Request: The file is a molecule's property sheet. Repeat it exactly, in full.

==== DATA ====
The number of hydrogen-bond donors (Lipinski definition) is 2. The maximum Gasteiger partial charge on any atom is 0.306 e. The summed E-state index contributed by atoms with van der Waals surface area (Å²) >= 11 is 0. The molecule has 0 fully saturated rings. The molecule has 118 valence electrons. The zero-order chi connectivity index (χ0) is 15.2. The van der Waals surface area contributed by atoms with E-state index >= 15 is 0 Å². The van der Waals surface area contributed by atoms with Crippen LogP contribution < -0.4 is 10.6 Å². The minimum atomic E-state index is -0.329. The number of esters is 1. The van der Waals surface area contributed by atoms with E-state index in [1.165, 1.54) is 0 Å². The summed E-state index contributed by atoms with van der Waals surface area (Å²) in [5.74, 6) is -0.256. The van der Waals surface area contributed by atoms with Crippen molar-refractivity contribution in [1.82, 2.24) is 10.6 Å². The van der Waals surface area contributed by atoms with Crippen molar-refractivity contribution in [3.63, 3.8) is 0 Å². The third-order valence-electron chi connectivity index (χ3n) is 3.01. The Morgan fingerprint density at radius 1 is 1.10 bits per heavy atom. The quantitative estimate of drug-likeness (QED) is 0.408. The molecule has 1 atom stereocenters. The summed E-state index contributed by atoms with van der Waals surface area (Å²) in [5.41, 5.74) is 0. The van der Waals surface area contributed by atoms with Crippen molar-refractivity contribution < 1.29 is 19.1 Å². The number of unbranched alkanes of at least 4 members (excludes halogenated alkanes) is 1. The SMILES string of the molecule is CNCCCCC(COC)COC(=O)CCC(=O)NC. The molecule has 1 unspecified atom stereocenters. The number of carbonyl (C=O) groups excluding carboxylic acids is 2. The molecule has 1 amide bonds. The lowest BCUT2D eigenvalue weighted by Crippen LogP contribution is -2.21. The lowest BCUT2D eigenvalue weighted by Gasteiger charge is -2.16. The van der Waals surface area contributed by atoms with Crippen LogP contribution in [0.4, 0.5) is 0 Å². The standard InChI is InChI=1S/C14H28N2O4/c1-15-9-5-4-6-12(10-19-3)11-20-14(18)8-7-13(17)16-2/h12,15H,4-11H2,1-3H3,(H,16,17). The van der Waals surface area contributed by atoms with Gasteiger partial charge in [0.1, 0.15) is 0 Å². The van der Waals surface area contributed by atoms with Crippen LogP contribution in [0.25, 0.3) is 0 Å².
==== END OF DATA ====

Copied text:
The number of hydrogen-bond donors (Lipinski definition) is 2. The maximum Gasteiger partial charge on any atom is 0.306 e. The summed E-state index contributed by atoms with van der Waals surface area (Å²) >= 11 is 0. The molecule has 0 fully saturated rings. The molecule has 118 valence electrons. The zero-order chi connectivity index (χ0) is 15.2. The van der Waals surface area contributed by atoms with E-state index >= 15 is 0 Å². The van der Waals surface area contributed by atoms with Crippen LogP contribution < -0.4 is 10.6 Å². The minimum atomic E-state index is -0.329. The number of esters is 1. The van der Waals surface area contributed by atoms with E-state index in [1.165, 1.54) is 0 Å². The summed E-state index contributed by atoms with van der Waals surface area (Å²) in [5.74, 6) is -0.256. The van der Waals surface area contributed by atoms with Crippen molar-refractivity contribution in [1.82, 2.24) is 10.6 Å². The van der Waals surface area contributed by atoms with Crippen molar-refractivity contribution in [3.63, 3.8) is 0 Å². The third-order valence-electron chi connectivity index (χ3n) is 3.01. The Morgan fingerprint density at radius 1 is 1.10 bits per heavy atom. The quantitative estimate of drug-likeness (QED) is 0.408. The molecule has 1 atom stereocenters. The summed E-state index contributed by atoms with van der Waals surface area (Å²) in [5.41, 5.74) is 0. The van der Waals surface area contributed by atoms with Crippen molar-refractivity contribution < 1.29 is 19.1 Å². The number of unbranched alkanes of at least 4 members (excludes halogenated alkanes) is 1. The SMILES string of the molecule is CNCCCCC(COC)COC(=O)CCC(=O)NC. The molecule has 1 unspecified atom stereocenters. The number of carbonyl (C=O) groups excluding carboxylic acids is 2. The molecule has 1 amide bonds. The lowest BCUT2D eigenvalue weighted by Crippen LogP contribution is -2.21. The lowest BCUT2D eigenvalue weighted by Gasteiger charge is -2.16. The van der Waals surface area contributed by atoms with Crippen LogP contribution in [0.4, 0.5) is 0 Å². The standard InChI is InChI=1S/C14H28N2O4/c1-15-9-5-4-6-12(10-19-3)11-20-14(18)8-7-13(17)16-2/h12,15H,4-11H2,1-3H3,(H,16,17). The van der Waals surface area contributed by atoms with Gasteiger partial charge in [0.1, 0.15) is 0 Å². The van der Waals surface area contributed by atoms with Crippen LogP contribution in [0.25, 0.3) is 0 Å².